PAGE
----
Open Access

The effect of menstrual phase and hormonal contraception on successful bilateral placement of the Essure micro-insert tubal coil

Gynecological SurgeryEndoscopic Imaging and Allied Techniques20086:447

https://doi.org/10.1007/s10397-008-0447-1

Received: 11 July 2008

Accepted: 15 October 2008

Published: 6 November 2008

Abstract

The objective of this study was to determine the effect of menstrual phase and preoperative hormonal contraception on successful bilateral placement of the Essure micro-insert tubal coil. It is a retrospective review (Canadian Task Force classification II-2) which was completed in an ambulatory women’s health center in the Regina Qu’Appelle Health Region. Women of reproductive age presenting with a request for permanent contraception using the hysteroscopic sterilization with the Essure micro-insert coil were enrolled. The main outcome measure was the successful bilateral placement of the Essure micro-insert tubal coil defined as bilateral visualization of the tubal ostia and cannulation with the Essure micro-insert coil. Eighty-one of 84 patients (96%) had successful visualization of the tubal ostia with bilateral placement achieved in 78/81 (96%). There was no difference (p = 959) in success rate based on the menstrual phase nor was there a difference between patients using hormonal contraception compared to patients using non-hormonal contraception (p = 0.557). Successful bilateral placement of the Essure micro-insert tubal coil can be completed in all phases of the menstrual cycle, without endometrial suppression by hormonal contraceptives.

Keywords

Sterilization Hysteroscopy Contraceptive devices Menstrual cycle Fallopian tubes Retrospective study

Introduction

The Essure micro-insert coil tubal sterilization procedure is becoming increasingly common as women seek to obtain safe and effective methods of permanent contraception. It provides reliable permanent contraception with none of the risk associated with laparoscopic tubal sterilization. As more physicians adopt the Essure method for sterilization, they continue to look for techniques to improve the rate of successful bilateral coil placement on the first attempt. The reported bilateral placement rate ranges from 81% [1] to 98% [2]. It has been suggested that the procedure be completed in the follicular phase to improve visualization of the tubal ostia, and thus the successful placement of the coils [35]. Alternatively, hormonal endometrial suppression with the oral contraceptive pill, a progestin, or leuprolide before the procedure has been proposed to improve visualization [6]. Attempting to time the procedure according to the follicular phase of the menstrual cycle can create scheduling problems for physicians who perform the procedure outside of a private office facility. It can also be difficult to arrange a time for the procedure in women who have irregular menstrual cycles. In addition, the use of suppressive hormonal therapy may be problematic for women who have contraindications to such medications or for women who are choosing permanent sterilization to avoid the use of hormonal contraceptives.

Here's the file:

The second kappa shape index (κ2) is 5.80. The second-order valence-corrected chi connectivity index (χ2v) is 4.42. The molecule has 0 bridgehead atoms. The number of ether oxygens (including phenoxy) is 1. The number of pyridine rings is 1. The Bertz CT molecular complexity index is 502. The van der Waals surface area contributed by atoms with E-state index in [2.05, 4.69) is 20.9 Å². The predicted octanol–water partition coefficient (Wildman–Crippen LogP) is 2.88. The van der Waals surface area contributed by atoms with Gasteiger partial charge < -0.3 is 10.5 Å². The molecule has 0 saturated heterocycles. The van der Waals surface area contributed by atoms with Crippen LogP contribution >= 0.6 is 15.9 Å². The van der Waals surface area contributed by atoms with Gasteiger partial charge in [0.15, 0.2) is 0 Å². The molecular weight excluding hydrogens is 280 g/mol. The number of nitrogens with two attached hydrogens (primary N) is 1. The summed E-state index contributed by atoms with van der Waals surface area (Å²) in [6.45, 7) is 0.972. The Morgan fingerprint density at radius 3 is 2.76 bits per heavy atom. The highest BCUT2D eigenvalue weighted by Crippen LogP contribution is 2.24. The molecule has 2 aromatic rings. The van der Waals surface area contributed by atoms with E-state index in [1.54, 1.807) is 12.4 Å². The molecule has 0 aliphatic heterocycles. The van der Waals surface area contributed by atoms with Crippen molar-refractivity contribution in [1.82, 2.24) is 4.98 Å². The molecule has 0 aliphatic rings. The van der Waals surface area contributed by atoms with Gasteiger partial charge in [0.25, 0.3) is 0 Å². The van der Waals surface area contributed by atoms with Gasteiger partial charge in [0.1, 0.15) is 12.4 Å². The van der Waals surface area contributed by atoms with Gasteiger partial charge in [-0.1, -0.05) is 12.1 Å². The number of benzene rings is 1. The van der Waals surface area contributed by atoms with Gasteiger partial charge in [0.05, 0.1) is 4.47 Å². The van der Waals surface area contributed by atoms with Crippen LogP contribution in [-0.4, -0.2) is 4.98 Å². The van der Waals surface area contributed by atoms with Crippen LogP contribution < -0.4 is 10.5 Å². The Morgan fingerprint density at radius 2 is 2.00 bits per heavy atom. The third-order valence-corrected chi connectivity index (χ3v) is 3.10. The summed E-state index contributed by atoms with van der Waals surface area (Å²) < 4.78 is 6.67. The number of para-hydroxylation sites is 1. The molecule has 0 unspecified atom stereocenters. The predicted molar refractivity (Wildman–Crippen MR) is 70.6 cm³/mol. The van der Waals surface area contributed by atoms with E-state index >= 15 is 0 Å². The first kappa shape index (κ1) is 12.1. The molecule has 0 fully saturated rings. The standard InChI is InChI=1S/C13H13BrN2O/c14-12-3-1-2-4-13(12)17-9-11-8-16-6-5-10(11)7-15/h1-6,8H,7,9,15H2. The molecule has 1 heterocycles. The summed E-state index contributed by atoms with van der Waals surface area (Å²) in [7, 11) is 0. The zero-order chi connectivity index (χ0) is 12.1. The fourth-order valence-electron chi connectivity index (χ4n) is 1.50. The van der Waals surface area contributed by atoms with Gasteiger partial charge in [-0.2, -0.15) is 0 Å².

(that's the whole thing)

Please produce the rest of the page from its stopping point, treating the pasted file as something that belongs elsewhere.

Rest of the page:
To date, the effects of cycle timing or endometrial suppression on improving successful Essure coil placement have not been investigated. The objective of the present study was to determine the effect of the menstrual cycle phase and preoperative endometrial suppression using hormonal contraceptives on the successful bilateral placement of the Essure micro-insert coil. We hypothesized that menstrual phase timing or endometrial suppression with a hormonal contraceptive would improve our ability to place the Essure coils successfully on the first attempt.

Materials and methods

The clinical charts of women who underwent Essure hysteroscopic sterilization procedures from December 1, 2005 to December 31, 2006 in the ambulatory outpatient clinic at Regina General Hospital, Canada, were reviewed retrospectively (Canadian Task Force classification II-2). Ethical approval was obtained from the Regina Qu’Appelle Health Region Ethics Review Board.

In all cases, placement of the Essure micro-insert coils was completed in an ambulatory setting using the technique as described by Kerin et al. [2]. In our center, all patients receive indomethacin 100 mg per rectum 1 h before the procedure and are administered either intravenous conscious sedation with fentanyl (Abbott Laboratories, Ltd., Toronto, Canada) 2 μg/kg body weight and diazepam 2.5 mg (Pharmacia Canada, Mississauga, Canada) or oral analgesia with oxycodone (Sandoz Canada Inc., Boucherville, Canada) 10 mg.

Direct visualization of the tubal ostium was accomplished using a 2.7-mm 12° diagnostic telescope in a 5.5 mm single channel operative hysteroscope (ACMI, Toronto, Canada) with normal saline as the distending medium. The use of the Niagara fluid pump (Circon ACMI, Stamford, CT, USA) ensured that the saline was delivered at a constant pressure. The usual pressure setting selected was 200 mmHg which could be further increased to 300 mmHg if the endometrium was thickened.